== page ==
A medieval European ventured outside his walled city warily, knowing that robbers lurked in the wilds beyond the reach of the feudal order. In late 20th-century America, we have turned this around—for most of us, it is only when we venture into the city that we concern ourselves with the lawless. They thrive there, provided for and protected by the liberal welfare state; without its indulgence, they would starve to death or be exterminated by the law-abiding majority. Like most people who can afford to, I live safely in the wilds outside a decaying city and enter it only when I have to, usually during daylight hours.

This time it was after dark. I entered the elevator in a downtown hotel, heading down to the parking lot. I was joined by three of what the newspapers refer to, benignly, as “youths.” They didn’t look theatrically menacing—I didn’t detect the “feral gleam” that Bernhard Goetz described in his assailants’ eyes. The impression they gave was of an overall droopiness: droopy pants, droopy posture, droopy eyes and lower lips. As the doors closed and we descended, the one standing by the control panel asked the others if he should press the emergency stop button, so that we might have a little more time to ourselves. I could barely understand his speech, or that of the others. This was their world and it was foreign to me.

I stood with my back to the wall opposite the control panel, watching the three of them. I was fascinated and, in a way, amused, because I had a secret. My right hand was in the pocket of my windbreaker gripping my revolver, my index finger curled lightly around its trigger. I have carried a Smith & Wesson airweight “Bodyguard” model .38 Special for some 20 years now. It has a cowling over the hammer which permits it to fire its five shots through the pocket of a coat without snagging on the cloth. Even if the three of them had 9 mm. automatics tucked somewhere under their baggy T-shirts, I doubted they would be able to get them out fast enough.

Back in the days when Hollywood heroes fought fair, they always taunted villains who got the drop on them with a contemptuous, “You wouldn’t be so tough without that gun in your hand.” Well, of course. Without the gun, I wouldn’t have a chance against three athletic young men, or even one. That’s why I carry it.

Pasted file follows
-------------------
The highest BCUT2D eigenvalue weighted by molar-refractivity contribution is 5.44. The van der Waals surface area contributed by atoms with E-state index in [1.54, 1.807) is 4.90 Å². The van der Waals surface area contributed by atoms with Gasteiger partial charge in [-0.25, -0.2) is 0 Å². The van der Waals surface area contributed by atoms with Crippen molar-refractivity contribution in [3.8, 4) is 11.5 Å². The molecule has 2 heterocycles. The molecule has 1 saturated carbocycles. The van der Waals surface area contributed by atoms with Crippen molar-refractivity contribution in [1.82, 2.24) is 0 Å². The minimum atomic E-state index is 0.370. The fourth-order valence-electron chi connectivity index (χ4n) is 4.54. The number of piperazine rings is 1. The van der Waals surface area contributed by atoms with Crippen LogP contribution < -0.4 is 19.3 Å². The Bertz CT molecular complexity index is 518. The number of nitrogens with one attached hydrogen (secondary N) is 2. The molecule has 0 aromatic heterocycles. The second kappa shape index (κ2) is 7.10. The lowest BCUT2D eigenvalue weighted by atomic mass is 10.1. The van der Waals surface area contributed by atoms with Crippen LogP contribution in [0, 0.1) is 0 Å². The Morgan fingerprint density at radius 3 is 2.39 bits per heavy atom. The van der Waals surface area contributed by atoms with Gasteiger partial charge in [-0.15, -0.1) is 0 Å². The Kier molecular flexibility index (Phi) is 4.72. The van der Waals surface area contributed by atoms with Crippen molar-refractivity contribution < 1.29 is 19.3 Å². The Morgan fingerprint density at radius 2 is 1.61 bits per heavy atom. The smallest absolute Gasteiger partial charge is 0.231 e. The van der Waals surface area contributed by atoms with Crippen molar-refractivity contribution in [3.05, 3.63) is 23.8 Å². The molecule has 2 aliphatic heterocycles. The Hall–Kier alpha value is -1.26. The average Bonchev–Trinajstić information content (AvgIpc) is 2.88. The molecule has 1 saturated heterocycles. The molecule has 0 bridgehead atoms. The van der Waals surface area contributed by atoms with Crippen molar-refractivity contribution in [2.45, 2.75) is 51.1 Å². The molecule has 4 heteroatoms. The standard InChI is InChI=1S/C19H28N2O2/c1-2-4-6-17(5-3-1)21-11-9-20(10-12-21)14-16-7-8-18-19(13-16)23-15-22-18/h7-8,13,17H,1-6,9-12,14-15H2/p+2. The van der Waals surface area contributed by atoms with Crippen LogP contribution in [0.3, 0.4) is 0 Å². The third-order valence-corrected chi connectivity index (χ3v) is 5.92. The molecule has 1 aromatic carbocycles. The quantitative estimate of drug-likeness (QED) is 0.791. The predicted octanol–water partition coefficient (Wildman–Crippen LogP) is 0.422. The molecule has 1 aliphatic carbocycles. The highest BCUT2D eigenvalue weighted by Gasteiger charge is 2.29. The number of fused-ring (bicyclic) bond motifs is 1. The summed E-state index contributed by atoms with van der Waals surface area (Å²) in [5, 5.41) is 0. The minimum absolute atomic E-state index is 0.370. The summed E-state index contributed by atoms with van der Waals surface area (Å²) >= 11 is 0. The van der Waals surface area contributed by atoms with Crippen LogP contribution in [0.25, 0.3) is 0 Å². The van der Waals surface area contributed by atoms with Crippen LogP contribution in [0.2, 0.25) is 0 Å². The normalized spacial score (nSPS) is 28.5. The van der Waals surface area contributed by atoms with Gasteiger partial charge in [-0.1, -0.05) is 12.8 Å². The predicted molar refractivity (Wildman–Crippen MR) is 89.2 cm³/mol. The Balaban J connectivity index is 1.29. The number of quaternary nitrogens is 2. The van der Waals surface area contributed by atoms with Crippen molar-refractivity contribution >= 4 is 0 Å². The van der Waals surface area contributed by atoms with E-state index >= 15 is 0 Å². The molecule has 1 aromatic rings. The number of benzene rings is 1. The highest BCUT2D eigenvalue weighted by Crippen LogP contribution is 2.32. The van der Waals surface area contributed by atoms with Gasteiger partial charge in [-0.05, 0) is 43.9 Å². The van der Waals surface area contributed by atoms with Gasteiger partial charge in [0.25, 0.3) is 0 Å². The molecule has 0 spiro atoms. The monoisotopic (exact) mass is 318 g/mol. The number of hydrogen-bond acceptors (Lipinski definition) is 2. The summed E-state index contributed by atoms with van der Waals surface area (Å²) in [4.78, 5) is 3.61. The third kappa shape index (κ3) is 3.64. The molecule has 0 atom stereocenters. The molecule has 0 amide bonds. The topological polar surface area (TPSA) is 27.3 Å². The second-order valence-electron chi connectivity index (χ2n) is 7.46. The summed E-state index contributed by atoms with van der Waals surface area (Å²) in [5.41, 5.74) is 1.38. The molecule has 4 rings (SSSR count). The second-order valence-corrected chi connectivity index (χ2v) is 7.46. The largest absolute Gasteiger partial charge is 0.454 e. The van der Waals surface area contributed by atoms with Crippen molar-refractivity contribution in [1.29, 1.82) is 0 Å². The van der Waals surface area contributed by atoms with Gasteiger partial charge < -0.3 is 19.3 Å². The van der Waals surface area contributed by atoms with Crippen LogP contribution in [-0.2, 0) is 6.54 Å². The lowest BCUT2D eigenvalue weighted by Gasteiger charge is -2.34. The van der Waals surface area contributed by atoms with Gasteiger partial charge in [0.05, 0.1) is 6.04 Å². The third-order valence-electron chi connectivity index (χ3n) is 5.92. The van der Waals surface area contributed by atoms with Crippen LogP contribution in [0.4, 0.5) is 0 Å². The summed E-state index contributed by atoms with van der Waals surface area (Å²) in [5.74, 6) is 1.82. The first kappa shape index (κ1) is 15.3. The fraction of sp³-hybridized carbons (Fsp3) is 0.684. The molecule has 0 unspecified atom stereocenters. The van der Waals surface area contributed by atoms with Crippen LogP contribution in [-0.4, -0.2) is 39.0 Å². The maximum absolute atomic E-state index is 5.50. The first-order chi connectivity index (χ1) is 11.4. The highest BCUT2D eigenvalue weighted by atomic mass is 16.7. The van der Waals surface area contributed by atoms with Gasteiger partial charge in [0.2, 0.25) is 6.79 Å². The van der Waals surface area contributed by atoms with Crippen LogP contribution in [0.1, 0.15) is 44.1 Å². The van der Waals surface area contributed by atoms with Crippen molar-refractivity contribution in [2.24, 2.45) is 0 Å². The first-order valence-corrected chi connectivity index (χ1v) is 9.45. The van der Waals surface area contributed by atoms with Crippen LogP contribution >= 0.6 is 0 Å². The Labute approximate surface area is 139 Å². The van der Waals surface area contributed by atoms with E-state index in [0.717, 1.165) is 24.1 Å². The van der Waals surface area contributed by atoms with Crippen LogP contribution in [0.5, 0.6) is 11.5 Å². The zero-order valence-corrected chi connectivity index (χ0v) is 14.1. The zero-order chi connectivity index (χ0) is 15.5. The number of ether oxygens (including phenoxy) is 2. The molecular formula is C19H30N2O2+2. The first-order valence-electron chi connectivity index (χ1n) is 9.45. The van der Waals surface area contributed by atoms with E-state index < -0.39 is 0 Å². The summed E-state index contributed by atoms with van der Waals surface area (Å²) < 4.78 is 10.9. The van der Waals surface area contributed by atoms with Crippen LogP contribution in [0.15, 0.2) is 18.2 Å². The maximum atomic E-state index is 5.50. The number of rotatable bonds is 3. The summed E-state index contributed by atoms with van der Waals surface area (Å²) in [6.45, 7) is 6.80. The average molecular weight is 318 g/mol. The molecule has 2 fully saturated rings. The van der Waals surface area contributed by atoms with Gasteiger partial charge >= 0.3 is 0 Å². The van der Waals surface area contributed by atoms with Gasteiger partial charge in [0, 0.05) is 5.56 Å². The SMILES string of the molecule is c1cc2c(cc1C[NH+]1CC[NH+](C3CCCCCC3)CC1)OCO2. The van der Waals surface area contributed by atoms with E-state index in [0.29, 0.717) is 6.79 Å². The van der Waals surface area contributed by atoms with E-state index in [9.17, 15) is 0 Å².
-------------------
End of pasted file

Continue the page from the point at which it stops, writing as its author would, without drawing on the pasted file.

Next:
The fellow eyeing me from the back wall nixed the operation. As the doors opened on the ground floor, the one by the buttons suggested gleefully that they must have “scared the sh-t out of me.”

As the youths raucously made their way up the hallway to the back door to the parking lot, I followed behind them. This was probably unwise. Had anything happened, a D.A. might have suggested that I was being provocative—that I was looking for an excuse to shoot them— and a jury might have agreed. I might have been asked why I didn’t go back to my room at the first sign of trouble. I could only answer that I had intended to go to my car and didn’t see why I should change my plans. I don’t suppose it would have helped to bring up the example of Rosa Parks, who refused to sit at the back of the bus. That too might have been considered provocative. There are rules of engagement as we manage diversity.

We are not all equally free to assert our dignity. We are told that poor black youths resent the assumption that they are predators. I can understand that. As a middle-class white, I resent the assumption that I am prey. We often hear of their sense of powerlessness, yet in this situation they were confident of their power, reveling in the fear they thought they were inspiring. It was the same even if they were just pulling a prank, and I realize that may have been all they intended. An improvisation on a typical sitcom scenario where the white guy has to be taken down a peg, with all of us stereotypically cast. In either case, for real or for fun, I’m not willing to accept my assigned role.

I was glad I had the gun. It meant I had to surrender nothing. At the same time, I was glad I didn’t have to shoot, because then I would have had to surrender a great deal. The youths may not have had the power they thought they had, the power to control the situation, but they did have the power to create a situation with uncontrollable consequences. I’m not afraid of them, but I do fear an encounter with the system that is, in effect, their patron. Unlike the youths of the city, I do fear the law.